Roshan Mahanama has been deservedly rewarded by cricket’s highest governing body, the International Cricket Council by appointing him as a new ICC match referee in year 2004. Roshan’s exit from international cricket was basically owing to very pathetic reasons. He tendered his letter of resignation dated 6 August 1999 to the Chairman of the Interim Committee of the then BCCSL after he was dropped (axed) from both Tests and ODI sides,barely not even before one year had lapsed after his world record breaking ‘Kettarama triumph’. This drastic decision to quit cricket was taken through immense agony, pain of mind and after much deliberation in consultation with his family members and coach Nelson Mendis. The reason was for rattling him due to the injustices meted out by a selection system riddled by white ants. This gamble of retiring ‘hurt’ abruptly soon became a triumph as he is now one the leading and respected ICC’s match referees of the ICC since he first officiated in Test Match between the West Indies and Bangladesh in Gros Islet, in St Lucia, West Indies in the month of May 2004.
Roshan Mahanama our proud ‘match referee’ of the ICC has officiated in 56 Tests, 216 One Day Internationals and 31 T/20 International matches. It is pertinent to mention that that to date he had performed in this respected field without blemish which indeed has helped to further enhance our prevalent cricketing image to unprecedented heights during the past decade. Incidentally Roshan has more international matches as ICC Match Referee than the number of International matches he had represented Sri Lanka. Truly wonderful feeling for a cricketer who prematurely bid goodbye ‘retired hurt’. He has now officiated in 303 in all three formats of the game and only our own ICC Chief Match Referee Ranjan Madugalla (527), Chris Broad (384) and Jeff Crowe ( 332) have officiated in more matches It is an incredible achievement indeed for been in the Elite panel of the ICC’s match referees. .
While at the pinnacle of his illustrious career after playing 12 years for Sri Lanka his decision was taken boldly without hesitating further. The decision was of course a tough one. But on principle Roshan, is a calm, collected and composed person thought “Enough was enough”. He had no regrets for this colossal decision taken for the injustice meted out to him. He never played for personal glory; always it was for the team and country. His motto was always “country before self”.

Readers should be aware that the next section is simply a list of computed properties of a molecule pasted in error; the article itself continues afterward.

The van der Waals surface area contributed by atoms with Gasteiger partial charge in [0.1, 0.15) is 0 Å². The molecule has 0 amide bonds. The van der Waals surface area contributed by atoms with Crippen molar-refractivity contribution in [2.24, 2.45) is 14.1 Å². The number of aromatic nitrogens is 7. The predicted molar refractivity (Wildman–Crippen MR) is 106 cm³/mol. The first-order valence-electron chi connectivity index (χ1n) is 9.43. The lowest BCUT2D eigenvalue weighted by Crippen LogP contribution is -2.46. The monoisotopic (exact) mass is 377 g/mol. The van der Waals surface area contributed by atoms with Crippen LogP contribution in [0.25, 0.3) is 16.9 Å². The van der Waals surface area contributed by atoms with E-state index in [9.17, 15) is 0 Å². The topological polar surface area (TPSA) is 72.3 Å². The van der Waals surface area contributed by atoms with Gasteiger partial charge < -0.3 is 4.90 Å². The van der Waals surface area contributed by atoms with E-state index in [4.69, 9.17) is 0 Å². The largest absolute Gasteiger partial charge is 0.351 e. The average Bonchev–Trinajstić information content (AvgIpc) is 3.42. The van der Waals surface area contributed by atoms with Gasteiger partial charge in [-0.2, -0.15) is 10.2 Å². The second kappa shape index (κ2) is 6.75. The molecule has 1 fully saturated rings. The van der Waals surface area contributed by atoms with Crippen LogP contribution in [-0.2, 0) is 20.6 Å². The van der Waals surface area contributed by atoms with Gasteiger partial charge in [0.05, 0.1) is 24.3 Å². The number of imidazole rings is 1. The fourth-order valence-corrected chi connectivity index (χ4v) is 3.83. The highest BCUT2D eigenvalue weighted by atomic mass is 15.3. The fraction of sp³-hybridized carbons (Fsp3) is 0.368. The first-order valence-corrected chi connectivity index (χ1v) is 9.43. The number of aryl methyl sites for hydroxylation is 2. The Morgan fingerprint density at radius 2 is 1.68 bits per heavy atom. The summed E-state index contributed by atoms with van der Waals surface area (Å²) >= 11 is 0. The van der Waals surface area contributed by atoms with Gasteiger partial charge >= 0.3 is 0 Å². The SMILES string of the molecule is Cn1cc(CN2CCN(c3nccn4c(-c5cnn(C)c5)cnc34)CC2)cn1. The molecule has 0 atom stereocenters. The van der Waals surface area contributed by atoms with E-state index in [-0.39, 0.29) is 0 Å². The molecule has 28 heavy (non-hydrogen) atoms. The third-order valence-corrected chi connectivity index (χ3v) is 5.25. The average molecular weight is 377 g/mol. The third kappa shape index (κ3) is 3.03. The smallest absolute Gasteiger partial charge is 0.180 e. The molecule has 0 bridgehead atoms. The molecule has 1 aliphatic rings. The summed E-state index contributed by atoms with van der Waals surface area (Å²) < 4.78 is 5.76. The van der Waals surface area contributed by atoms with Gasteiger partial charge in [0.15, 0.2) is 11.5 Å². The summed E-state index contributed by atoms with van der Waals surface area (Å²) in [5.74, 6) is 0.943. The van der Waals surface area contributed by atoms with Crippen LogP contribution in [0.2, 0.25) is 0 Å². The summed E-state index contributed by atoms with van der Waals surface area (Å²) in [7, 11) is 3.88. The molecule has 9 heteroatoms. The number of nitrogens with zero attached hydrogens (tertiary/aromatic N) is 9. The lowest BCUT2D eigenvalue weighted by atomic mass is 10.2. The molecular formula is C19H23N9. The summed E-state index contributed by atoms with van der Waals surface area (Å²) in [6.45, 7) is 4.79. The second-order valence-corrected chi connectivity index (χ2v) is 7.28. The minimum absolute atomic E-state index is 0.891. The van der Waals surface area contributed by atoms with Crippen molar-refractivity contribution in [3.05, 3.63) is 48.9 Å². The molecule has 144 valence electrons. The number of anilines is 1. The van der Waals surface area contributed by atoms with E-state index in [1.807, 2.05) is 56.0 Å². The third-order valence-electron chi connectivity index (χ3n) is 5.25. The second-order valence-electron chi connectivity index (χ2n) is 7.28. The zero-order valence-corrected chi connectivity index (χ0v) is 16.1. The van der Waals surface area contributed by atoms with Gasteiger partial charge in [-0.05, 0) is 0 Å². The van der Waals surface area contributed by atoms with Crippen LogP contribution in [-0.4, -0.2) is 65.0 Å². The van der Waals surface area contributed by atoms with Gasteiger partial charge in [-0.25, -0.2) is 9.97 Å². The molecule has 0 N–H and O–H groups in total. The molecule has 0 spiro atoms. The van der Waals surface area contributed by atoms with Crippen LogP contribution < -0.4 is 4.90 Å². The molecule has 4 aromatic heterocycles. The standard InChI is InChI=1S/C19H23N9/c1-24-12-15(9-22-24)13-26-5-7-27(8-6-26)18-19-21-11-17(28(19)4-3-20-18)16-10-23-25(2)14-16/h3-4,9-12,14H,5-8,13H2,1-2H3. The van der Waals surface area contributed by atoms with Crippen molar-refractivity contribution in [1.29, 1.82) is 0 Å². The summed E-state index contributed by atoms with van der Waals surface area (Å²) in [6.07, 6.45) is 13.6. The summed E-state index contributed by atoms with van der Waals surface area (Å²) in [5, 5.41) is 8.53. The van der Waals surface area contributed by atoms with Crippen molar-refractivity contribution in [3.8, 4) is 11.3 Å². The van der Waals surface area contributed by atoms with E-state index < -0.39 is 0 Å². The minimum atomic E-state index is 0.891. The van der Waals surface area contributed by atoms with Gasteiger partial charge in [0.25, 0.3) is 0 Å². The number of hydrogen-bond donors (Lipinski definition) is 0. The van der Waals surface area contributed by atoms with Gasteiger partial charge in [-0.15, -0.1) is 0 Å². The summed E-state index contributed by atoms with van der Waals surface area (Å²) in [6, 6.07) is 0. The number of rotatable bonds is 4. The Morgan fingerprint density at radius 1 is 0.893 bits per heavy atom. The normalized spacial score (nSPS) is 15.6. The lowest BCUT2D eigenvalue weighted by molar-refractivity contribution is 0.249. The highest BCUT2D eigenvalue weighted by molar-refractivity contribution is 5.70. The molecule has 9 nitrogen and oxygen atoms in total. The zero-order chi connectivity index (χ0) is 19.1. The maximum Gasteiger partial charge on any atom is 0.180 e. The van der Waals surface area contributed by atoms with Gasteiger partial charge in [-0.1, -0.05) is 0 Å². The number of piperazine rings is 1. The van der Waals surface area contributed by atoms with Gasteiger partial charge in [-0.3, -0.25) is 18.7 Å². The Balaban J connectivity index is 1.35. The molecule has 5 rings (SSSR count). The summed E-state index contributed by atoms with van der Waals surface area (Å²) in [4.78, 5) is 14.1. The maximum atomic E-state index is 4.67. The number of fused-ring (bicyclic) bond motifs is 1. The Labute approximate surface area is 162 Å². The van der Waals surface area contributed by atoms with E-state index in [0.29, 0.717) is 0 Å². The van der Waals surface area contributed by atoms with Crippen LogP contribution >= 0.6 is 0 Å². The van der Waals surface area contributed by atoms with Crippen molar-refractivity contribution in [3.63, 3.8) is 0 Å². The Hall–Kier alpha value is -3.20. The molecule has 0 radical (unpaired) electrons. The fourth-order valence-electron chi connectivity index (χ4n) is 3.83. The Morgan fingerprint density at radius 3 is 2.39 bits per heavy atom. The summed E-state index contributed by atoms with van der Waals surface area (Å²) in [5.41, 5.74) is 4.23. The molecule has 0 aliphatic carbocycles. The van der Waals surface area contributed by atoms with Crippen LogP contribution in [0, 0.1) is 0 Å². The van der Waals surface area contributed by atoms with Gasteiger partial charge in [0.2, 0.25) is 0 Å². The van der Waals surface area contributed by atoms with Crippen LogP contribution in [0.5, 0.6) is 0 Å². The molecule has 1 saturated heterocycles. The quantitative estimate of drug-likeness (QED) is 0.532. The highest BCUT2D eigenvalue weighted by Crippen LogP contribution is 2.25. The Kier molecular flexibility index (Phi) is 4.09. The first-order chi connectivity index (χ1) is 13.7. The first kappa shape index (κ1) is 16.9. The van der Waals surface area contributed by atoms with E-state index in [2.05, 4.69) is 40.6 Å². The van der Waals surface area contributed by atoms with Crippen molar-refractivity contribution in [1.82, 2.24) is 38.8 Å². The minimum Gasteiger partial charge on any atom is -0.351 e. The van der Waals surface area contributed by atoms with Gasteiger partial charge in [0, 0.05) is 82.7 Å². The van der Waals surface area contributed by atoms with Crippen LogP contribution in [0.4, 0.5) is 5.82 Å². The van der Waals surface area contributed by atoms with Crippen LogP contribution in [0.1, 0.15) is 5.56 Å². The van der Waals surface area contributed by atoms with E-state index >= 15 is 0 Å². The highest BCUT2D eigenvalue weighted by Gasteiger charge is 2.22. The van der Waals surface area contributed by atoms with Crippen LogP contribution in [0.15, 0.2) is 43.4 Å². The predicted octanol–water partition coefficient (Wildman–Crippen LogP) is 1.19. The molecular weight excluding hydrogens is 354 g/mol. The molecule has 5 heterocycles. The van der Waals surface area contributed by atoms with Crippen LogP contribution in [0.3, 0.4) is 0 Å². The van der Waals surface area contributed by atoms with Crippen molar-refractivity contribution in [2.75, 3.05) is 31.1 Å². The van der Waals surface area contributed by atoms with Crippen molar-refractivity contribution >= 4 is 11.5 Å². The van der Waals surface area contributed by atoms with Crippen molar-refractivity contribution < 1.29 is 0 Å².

Like many youngsters Roshan too had a tremendous passion for playing softball cricket on streets and by lanes after coming home from school. His cricketing career at his ‘alma mater’, Nalanda College commenced even before he became a teenager. His coach throughout was Nelson Mendis from the under 12-stage up to the 1st XI who groomed and nurtured him to become an accomplished cricketer. Roshan may have acquired cricketing instincts from his father, the famous Upali Mahanama, a member of the Nalanda 1st XI team, who later represented clubs with distinction, who had captained Bloomfield C&AC and Company teams in mercantile tournaments. He was the President of the MCA for 3 years and Association of Cricket Umpires of Sri Lanka for seven years in a person well known in cricketing and business circles.
After excelling and captaining the junior teams, Roshan captained the College 1st XI team in 1984. In the annual big match against Ananda he made a defiant knock of 145 n.o. made in five and a half hours breaking all previous records in the annals of history in Ananda-Nalanda famous ‘big matches’. This record stood for 14 long years until; Shantha Kalavitigoda eclipsed it in 1998.